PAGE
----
Implementing parallel software is hard. On top of all the kinds of bugs that may be present in sequential code, parallel code can also suffer from race conditions. A race condition exists when several threads access the same data at the same time and at least one of them writes to it.
Opening the door to new bugs is bad enough, but to make matters worse, the bugs related to race conditions happen to be very hard to debug. A parallel code might run correctly 99% of the times and fail just the remaining 1%. This is due to the fact that the order in which the different code paths are run concurrently or in parallel can differ between executions. The bug may even arise only when the number of simultaneous code paths is increased above a certain threshold. This makes the code unpredictable. Many times, developers have no clue how to reproduce the bug, which makes fixing it extremely difficult and time-consuming.
The cost of bugs in parallel software
According to Capers Jones, the cost of finding and fixing bugs/defects while testing software is 4x-40x more expensive than in the coding stage and it raises up to 640x after releasing the software to customers. Up to 85% of the bugs are introduced while coding computer programs, while most of them are detected and fixed later while debugging the code during testing. In addition, according to the University of Cambridge, software developers spend 30% of their time in debugging and we estimate that another 50% is spent in coding.
In order to reduce software development costs and speed up the software development process, it is key to shift bug detection to an earlier development phase and to automate it during coding and testing. This is particularly important for the development and maintenance of parallel software, which is far more complex than sequential software. Bugs related to parallelism are more likely to go undiscovered. They may manifest in production only in some very specific or non-deterministic scenarios, causing an enormous cost.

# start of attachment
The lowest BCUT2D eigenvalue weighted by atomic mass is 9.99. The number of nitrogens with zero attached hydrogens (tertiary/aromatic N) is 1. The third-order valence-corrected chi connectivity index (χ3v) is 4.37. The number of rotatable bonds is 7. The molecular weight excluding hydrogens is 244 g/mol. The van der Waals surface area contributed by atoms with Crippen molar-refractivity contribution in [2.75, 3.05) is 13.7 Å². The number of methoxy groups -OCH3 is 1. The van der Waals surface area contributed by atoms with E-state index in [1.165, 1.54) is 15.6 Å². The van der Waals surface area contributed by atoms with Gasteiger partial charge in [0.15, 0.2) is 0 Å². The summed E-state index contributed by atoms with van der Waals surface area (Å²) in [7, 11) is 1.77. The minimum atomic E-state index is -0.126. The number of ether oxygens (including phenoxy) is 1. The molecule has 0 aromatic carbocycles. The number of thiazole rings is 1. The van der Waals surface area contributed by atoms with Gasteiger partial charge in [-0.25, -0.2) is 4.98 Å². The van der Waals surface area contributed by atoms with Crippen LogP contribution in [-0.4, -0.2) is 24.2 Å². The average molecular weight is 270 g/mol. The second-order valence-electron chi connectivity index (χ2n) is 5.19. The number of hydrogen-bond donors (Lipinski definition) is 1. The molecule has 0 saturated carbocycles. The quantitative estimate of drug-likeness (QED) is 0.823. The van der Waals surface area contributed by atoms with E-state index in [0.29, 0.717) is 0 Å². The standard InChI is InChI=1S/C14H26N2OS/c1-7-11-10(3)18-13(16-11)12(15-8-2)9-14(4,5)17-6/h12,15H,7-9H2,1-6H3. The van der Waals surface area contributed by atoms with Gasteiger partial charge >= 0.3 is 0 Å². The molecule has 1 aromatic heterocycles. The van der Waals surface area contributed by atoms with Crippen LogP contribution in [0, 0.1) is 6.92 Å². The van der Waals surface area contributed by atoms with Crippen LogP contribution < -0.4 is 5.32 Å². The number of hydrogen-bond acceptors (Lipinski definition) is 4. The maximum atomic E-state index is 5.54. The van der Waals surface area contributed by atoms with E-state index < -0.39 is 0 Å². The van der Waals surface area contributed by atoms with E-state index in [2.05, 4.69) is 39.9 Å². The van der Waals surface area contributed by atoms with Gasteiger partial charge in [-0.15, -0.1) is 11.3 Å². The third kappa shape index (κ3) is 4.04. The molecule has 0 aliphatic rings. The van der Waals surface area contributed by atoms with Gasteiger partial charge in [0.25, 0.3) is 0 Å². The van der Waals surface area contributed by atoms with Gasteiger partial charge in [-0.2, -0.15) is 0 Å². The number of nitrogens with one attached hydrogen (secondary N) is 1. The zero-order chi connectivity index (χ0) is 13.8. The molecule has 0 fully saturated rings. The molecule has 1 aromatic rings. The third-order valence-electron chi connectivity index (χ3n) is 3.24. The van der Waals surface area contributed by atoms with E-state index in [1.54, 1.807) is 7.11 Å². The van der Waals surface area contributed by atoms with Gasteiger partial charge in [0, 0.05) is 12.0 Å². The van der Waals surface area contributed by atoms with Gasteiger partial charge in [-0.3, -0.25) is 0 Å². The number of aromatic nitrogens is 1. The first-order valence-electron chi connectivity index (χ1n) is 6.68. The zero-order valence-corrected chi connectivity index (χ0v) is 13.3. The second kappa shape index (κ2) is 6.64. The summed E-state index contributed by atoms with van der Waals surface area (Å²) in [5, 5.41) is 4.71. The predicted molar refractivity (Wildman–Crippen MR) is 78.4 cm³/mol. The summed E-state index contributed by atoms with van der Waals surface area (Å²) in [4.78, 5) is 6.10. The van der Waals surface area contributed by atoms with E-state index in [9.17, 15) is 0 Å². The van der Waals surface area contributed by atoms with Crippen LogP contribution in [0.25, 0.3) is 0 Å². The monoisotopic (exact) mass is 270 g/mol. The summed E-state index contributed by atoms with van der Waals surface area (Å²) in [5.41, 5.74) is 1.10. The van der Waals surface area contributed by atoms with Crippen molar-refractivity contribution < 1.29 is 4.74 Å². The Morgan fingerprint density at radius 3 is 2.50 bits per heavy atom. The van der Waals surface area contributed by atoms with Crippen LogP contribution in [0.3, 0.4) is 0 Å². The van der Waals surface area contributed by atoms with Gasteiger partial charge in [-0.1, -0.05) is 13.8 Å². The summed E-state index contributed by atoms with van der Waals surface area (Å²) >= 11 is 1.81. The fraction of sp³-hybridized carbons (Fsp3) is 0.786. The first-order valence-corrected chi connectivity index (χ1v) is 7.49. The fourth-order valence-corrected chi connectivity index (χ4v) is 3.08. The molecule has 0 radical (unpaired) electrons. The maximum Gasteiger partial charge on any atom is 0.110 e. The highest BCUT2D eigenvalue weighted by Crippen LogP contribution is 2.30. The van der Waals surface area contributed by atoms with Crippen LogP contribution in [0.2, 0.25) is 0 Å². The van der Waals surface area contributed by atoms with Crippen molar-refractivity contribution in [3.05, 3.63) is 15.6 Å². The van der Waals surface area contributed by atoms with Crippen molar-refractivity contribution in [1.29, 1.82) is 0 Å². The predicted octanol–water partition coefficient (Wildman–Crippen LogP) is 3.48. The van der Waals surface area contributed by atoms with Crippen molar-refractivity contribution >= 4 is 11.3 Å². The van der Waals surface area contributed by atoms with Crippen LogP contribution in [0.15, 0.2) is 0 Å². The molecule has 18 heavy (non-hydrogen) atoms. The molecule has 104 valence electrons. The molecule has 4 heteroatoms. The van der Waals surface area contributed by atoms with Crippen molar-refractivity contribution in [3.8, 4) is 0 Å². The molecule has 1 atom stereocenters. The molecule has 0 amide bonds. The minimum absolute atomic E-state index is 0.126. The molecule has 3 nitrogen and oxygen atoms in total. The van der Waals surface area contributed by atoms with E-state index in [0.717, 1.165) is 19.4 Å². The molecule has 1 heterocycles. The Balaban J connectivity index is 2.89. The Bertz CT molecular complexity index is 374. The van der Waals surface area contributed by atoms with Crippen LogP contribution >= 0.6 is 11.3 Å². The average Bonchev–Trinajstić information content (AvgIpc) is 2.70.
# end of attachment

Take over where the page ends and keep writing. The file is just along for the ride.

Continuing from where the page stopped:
Quality assurance and compliance for parallel software
In certain industries such as automotive and cybersecurity, automation and speedup of the coding and testing is often accomplished by using static code analysis tools to ensure compliance with coding standards (e.g., MISRA, CWE, CERT). The rationale is that by ensuring that the code adheres to best practices and recommendations, the resulting software is less likely to contain bugs. Some tools can even detect bugs already present in the code.
Due to the increasing adoption of parallel computing and the ever-increasing complexity of parallel software, it is becoming critical that best practice recommendations for parallel code are also covered by coding standards. Although there is currently no coding standard or formal guidelines for parallelism, some attempts have been made to cover some of the issues in this field by more general initiatives. Such an example is the SEI CERT Coding Standard, whose rule 14 includes 13 recommendations for concurrency.